Celebrate Indigenous Peoples' Day - Annual Papal Bulls Burning
The day commemorates the beginning of the European genocide and colonization of indigenous peoples in the United States under the sign of the cross. The event seeks the formal revocation of the 1493 papal bull "Inter Caetera."
Indigenous peoples and supporters seek the formal revocation of the 1493 papal bull “Inter Caetera.” This decree was issued by the Vatican to Christopher Columbus on his second voyage to the Caribbean. Along with the 1494 Treaty of Tordesillas, it sought to establish Christian dominion over the globe and called for the subjugation of non-Christian peoples and seizure of their lands. As a result, an estimated 100 million indigenous peoples were killed off in the process of Europe’s colonization of the indigenous world. This papal edict has never been repealed and is the foundation-stone of the international system we live under today and directly related to the corporate-state-military plunder and rape of the planet, which is sometimes linked to the phenomenon known as “globalization.”
Since the Columbus Quincentennial in 1992, indigenous peoples have reclaimed October 12th as International Indigenous Peoples’ Day with celebrations and protests. Twelve years ago, Tony Castanha, a Boricua (Puerto Rican) in Hawai’i who was reconnecting with his Taino ancestry, began commemorating the day with a ceremonial burning of the 1493 Papal Bull Inter Caetera. This racist law became one of the foundations of the Christian Doctrine of Discovery and many laws authorizing the taking of native peoples’ land.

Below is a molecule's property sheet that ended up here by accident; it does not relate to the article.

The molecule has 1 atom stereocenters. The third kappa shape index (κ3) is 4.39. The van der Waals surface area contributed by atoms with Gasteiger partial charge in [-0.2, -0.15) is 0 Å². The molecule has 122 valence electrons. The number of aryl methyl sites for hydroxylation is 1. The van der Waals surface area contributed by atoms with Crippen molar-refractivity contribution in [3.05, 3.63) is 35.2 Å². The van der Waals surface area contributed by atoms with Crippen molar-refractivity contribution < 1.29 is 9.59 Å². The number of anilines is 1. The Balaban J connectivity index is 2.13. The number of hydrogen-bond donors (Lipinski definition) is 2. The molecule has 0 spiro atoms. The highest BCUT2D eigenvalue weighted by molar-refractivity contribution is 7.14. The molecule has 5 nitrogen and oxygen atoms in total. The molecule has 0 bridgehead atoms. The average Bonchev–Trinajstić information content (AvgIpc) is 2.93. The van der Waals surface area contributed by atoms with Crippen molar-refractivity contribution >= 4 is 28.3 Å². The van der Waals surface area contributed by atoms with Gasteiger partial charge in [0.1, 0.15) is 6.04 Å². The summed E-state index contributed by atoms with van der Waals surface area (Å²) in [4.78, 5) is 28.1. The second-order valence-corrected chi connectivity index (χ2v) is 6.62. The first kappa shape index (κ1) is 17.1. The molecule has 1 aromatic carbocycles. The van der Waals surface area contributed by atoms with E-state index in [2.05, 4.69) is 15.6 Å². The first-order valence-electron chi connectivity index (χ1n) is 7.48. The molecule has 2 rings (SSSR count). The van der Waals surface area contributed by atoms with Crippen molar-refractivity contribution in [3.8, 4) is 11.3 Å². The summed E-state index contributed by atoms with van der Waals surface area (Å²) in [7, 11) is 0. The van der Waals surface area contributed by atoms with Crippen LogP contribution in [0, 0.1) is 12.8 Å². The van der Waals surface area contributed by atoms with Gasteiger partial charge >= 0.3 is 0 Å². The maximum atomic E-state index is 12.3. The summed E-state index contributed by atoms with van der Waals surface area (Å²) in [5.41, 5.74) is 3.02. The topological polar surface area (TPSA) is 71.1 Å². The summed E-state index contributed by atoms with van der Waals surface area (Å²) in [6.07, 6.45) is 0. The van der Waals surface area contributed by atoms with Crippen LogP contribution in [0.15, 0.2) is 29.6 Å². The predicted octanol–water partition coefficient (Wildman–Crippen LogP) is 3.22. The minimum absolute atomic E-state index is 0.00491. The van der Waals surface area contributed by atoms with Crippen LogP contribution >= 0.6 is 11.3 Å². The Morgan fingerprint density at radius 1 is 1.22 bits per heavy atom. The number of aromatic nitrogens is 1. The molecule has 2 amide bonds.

Now there is an international movement by indigenous peoples to revoke the Papal Bulls, and hopefully begin the unraveling of more than 500 years of genocidal laws. Recently the Episcopal Church passed a landmark resolution entitled “Repudiate the Doctrine of Discovery”.
This year's event is dedicated to the life of Kanaka Maoli warrior James Naiokala Nakapaahu. Nakapaahu, former head of security at Iolani Palace, the only official state residence of royalty in the United States, died September 9, 2009. It also coincides with the canonization of Father Damien on Sunday in Rome. "Father Damien is beloved because of his selfless devotion to serve the Hansen’s Disease patients, many of whom were Native Hawaiian, exiled in Kalaupapa, Moloka’i."
A copy of the "Inter Caetera" is available, here.
Read more on Treaty of Tordesillas, here.
Read more on Hawaii's Father Damien canonized at USA Today.
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North Tonawanda, New York, United States